“Scientific illustration and botanical art often means hours of sitting alone, staring at plants through a hand lens.”
So says Lizzie Harper, a natural history illustrator who has been practising her craft for over fifteen years, working as a freelance illustrator upon commission.
Apart from doing scientific illustrations, Harper also produces beautiful graphic designs inspired by natural history – cards with flower-bedecked butterflies, postage stamps with intricate plant illustrations, gardening instruction guides and much, much more.
She also really likes bugs.
“Insects are my favourite creatures, and I love illustrating them in my natural science commissions.”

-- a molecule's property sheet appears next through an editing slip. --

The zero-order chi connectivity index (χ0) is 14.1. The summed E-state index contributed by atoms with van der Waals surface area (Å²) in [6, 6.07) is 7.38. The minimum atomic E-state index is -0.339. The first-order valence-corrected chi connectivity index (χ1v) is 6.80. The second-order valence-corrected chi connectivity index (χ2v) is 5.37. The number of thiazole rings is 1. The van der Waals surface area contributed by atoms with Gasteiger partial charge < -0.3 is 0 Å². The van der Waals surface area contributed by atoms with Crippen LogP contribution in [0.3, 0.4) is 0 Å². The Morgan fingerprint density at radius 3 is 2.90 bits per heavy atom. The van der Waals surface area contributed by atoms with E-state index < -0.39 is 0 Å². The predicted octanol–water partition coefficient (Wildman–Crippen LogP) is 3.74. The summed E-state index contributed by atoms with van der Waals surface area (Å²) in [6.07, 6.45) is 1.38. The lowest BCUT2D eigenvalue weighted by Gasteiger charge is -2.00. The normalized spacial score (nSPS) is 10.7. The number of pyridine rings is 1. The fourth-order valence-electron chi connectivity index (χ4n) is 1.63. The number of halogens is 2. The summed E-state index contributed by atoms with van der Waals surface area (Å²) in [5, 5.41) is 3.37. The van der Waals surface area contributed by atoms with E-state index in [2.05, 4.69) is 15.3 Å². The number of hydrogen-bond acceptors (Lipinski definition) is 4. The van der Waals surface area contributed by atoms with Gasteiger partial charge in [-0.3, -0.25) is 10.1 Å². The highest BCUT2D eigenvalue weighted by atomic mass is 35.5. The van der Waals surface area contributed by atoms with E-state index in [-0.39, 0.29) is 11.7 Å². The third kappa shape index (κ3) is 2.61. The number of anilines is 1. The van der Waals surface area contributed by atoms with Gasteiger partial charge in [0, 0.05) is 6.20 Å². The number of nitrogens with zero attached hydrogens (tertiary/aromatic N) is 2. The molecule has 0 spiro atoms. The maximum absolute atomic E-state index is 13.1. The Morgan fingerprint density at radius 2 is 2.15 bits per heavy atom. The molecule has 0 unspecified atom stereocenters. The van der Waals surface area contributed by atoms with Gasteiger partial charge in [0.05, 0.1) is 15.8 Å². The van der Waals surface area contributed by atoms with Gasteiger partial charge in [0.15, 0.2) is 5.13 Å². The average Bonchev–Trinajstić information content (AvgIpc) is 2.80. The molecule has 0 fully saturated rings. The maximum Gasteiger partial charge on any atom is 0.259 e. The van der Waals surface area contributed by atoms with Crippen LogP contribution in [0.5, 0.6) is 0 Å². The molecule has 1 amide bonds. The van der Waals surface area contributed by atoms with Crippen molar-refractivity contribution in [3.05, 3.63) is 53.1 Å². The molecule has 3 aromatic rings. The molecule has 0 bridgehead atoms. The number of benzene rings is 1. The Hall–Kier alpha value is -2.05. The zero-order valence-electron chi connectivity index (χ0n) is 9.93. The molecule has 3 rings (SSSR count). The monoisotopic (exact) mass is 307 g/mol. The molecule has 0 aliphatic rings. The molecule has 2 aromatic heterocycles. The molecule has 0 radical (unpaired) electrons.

While I’m not much of an insect fan myself, Lizzie Harper’s touch makes them remarkably pretty, and is a wonderful example of the stunning variety of colour and iridescence found in the insect world.
Of course, in order to be good at drawing things from nature, you need to spend a lot of time getting to know them, intimately. For example, you need to collect beetles, and keep them for reference:
It is also necessary to understand the anatomy of your subjects. Such as this recent bug anatomy guide on Lizzie’s blog.
As you can see, being good at drawing and painting is just one aspect of being a good natural science illustrator. Keeping boxes of dead things is vital, too.
Please visit Lizzie’s image library for many more stunning images of beetles, and other things, too!